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Record Cargo Volume at Richmond International Airport

While 2020 was a devastating year for passenger traffic at airports across the country, it did bring at least one positive traffic trend at Richmond International Airport.

Cargo volume at RIC set a record last year, jumping 14 percent year-over-year to reach nearly 160 million pounds. The total, accounting for both freight and mail, was about 20 million pounds more than the previous year, and surpassed the previous record of 147.77 million pounds set in 1996.

While not nearly enough to offset the drop in passenger traffic, which remains below half of pre-pandemic levels, the bump in cargo is nonetheless a bright spot for the airport from an otherwise dark year.

“It’s also reflective of the pandemic’s impacts on buying trends as shoppers have further shifted to online retail,” said Troy Bell, director of marketing and air service development for the Capital Region Airport Commission, which owns and operates RIC.

Bell said that, so far in fiscal year 2021, cargo has been responsible for about $2 million of the commission’s $14.4 million in revenue, representing about 14 percent of overall operating revenue. In fiscal year 2020, about 7.5 percent of total revenue was related to cargo operations, Bell said.

“Most air cargo at RIC travels on dedicated all-cargo aircraft operated by companies like Amazon Air, DHL, FedEx and UPS,” Bell said. “Less than 1 percent of the monthly totals here at RIC represent belly freight from passenger airlines.”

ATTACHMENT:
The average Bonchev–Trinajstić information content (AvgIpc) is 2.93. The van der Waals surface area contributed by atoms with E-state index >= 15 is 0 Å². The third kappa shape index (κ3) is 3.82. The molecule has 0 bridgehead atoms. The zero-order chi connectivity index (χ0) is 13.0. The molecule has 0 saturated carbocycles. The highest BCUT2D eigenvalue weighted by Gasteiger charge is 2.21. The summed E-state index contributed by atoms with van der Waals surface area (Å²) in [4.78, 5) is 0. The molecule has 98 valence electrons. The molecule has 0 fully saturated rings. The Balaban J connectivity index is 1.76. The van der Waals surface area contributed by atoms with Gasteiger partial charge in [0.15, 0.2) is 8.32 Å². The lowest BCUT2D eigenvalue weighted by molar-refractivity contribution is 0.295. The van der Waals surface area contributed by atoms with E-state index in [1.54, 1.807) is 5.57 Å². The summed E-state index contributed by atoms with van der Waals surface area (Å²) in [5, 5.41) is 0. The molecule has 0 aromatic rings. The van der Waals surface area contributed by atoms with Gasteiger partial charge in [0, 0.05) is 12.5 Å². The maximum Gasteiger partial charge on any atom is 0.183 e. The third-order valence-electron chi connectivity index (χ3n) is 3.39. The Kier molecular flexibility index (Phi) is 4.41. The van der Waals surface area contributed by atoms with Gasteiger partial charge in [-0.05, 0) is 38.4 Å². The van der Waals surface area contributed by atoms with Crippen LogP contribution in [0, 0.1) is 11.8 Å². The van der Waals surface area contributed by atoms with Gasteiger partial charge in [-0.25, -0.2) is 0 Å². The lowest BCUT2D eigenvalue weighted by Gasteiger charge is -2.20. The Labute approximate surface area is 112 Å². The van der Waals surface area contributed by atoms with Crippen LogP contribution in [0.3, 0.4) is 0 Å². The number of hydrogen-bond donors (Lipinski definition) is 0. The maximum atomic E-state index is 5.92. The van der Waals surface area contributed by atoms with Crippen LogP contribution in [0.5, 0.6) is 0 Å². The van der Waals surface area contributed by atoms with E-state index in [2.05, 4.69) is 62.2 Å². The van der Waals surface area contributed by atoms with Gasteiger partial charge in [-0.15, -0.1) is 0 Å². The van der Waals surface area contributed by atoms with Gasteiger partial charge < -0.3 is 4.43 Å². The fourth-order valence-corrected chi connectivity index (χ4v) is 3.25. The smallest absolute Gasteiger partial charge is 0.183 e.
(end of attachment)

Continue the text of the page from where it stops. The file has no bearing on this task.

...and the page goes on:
Of the 159.2 million pounds in total cargo that passed through RIC in 2020, nearly 66.7 million were put on planes while 92.5 million was deplaned.

For the month of December, cargo volume jumped 42 percent over the same month in 2019, while overall operations decreased 33 percent. Military operations increased nearly 55 percent, while passenger traffic remained a fraction of what it was a year before, with 135,000 passengers representing a nearly 65 percent drop from the previous December.

That’s still a marked improvement from the start of the pandemic, when passenger traffic reached a low of 13,550 in April, a 96 percent drop year-over-year. The previous month, when travel restrictions began taking effect, passenger traffic was about half what it was the previous March, marking an end to a 29-month run of record passenger traffic at RIC.